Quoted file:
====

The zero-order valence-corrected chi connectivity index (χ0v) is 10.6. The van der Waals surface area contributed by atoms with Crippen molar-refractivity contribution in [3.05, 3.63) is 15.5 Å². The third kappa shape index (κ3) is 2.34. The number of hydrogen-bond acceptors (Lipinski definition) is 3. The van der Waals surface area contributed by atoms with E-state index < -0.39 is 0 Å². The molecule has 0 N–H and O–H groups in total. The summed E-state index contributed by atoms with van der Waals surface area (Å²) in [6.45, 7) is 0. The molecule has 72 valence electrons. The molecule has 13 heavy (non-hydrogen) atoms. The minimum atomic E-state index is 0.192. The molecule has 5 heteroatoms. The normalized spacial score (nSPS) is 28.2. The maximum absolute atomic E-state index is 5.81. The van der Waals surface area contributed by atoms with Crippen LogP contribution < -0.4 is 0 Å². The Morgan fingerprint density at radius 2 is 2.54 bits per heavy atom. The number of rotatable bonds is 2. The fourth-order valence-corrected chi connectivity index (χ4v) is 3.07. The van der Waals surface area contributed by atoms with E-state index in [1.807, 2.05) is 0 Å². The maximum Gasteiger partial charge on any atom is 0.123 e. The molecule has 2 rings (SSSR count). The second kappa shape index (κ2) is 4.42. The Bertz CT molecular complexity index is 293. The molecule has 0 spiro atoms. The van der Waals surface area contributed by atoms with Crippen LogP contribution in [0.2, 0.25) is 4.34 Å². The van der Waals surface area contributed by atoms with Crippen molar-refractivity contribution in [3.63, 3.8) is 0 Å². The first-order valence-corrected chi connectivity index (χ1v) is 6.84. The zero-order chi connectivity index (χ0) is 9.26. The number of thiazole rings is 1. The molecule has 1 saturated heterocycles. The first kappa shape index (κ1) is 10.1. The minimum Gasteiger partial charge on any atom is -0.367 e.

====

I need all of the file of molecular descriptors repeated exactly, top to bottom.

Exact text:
The zero-order valence-corrected chi connectivity index (χ0v) is 10.6. The van der Waals surface area contributed by atoms with Crippen molar-refractivity contribution in [3.05, 3.63) is 15.5 Å². The third kappa shape index (κ3) is 2.34. The number of hydrogen-bond acceptors (Lipinski definition) is 3. The van der Waals surface area contributed by atoms with E-state index < -0.39 is 0 Å². The molecule has 0 N–H and O–H groups in total. The summed E-state index contributed by atoms with van der Waals surface area (Å²) in [6.45, 7) is 0. The molecule has 72 valence electrons. The molecule has 13 heavy (non-hydrogen) atoms. The minimum atomic E-state index is 0.192. The molecule has 5 heteroatoms. The normalized spacial score (nSPS) is 28.2. The maximum absolute atomic E-state index is 5.81. The van der Waals surface area contributed by atoms with Crippen LogP contribution < -0.4 is 0 Å². The Morgan fingerprint density at radius 2 is 2.54 bits per heavy atom. The number of rotatable bonds is 2. The fourth-order valence-corrected chi connectivity index (χ4v) is 3.07. The van der Waals surface area contributed by atoms with E-state index in [1.807, 2.05) is 0 Å². The maximum Gasteiger partial charge on any atom is 0.123 e. The molecule has 2 rings (SSSR count). The second kappa shape index (κ2) is 4.42. The Bertz CT molecular complexity index is 293. The molecule has 0 spiro atoms. The van der Waals surface area contributed by atoms with Crippen LogP contribution in [0.2, 0.25) is 4.34 Å². The van der Waals surface area contributed by atoms with Crippen molar-refractivity contribution in [3.63, 3.8) is 0 Å². The first-order valence-corrected chi connectivity index (χ1v) is 6.84. The zero-order chi connectivity index (χ0) is 9.26. The number of thiazole rings is 1. The molecule has 1 saturated heterocycles. The first kappa shape index (κ1) is 10.1. The minimum Gasteiger partial charge on any atom is -0.367 e.